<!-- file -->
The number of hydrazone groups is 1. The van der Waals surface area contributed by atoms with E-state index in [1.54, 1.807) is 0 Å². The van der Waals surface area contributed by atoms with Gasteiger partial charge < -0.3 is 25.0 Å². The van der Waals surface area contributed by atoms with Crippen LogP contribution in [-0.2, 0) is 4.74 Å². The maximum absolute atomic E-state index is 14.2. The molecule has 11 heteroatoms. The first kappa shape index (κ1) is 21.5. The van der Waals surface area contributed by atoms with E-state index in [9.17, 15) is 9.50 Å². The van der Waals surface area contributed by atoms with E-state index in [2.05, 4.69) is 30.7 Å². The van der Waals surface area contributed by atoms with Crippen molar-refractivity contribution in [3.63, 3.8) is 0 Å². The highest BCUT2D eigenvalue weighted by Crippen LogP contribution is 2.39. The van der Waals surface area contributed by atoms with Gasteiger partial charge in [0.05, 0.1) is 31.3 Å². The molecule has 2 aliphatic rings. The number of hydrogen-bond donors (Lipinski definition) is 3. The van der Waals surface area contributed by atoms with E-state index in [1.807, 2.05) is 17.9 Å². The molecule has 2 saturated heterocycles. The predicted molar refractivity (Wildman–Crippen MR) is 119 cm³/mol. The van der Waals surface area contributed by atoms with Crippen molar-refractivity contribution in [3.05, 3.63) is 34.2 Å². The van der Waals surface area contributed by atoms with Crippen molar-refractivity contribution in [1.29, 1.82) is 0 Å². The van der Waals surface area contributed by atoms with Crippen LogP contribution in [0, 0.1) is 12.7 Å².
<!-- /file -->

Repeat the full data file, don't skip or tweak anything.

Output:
The number of hydrazone groups is 1. The van der Waals surface area contributed by atoms with E-state index in [1.54, 1.807) is 0 Å². The van der Waals surface area contributed by atoms with Gasteiger partial charge < -0.3 is 25.0 Å². The van der Waals surface area contributed by atoms with Crippen LogP contribution in [-0.2, 0) is 4.74 Å². The maximum absolute atomic E-state index is 14.2. The molecule has 11 heteroatoms. The first kappa shape index (κ1) is 21.5. The van der Waals surface area contributed by atoms with E-state index in [9.17, 15) is 9.50 Å². The van der Waals surface area contributed by atoms with E-state index in [2.05, 4.69) is 30.7 Å². The van der Waals surface area contributed by atoms with Crippen molar-refractivity contribution in [3.63, 3.8) is 0 Å². The highest BCUT2D eigenvalue weighted by Crippen LogP contribution is 2.39. The van der Waals surface area contributed by atoms with Gasteiger partial charge in [0.05, 0.1) is 31.3 Å². The molecule has 2 aliphatic rings. The number of hydrogen-bond donors (Lipinski definition) is 3. The van der Waals surface area contributed by atoms with E-state index in [1.807, 2.05) is 17.9 Å². The molecule has 2 saturated heterocycles. The predicted molar refractivity (Wildman–Crippen MR) is 119 cm³/mol. The van der Waals surface area contributed by atoms with Crippen molar-refractivity contribution in [3.05, 3.63) is 34.2 Å². The van der Waals surface area contributed by atoms with Crippen molar-refractivity contribution in [1.29, 1.82) is 0 Å². The van der Waals surface area contributed by atoms with Crippen LogP contribution in [0, 0.1) is 12.7 Å².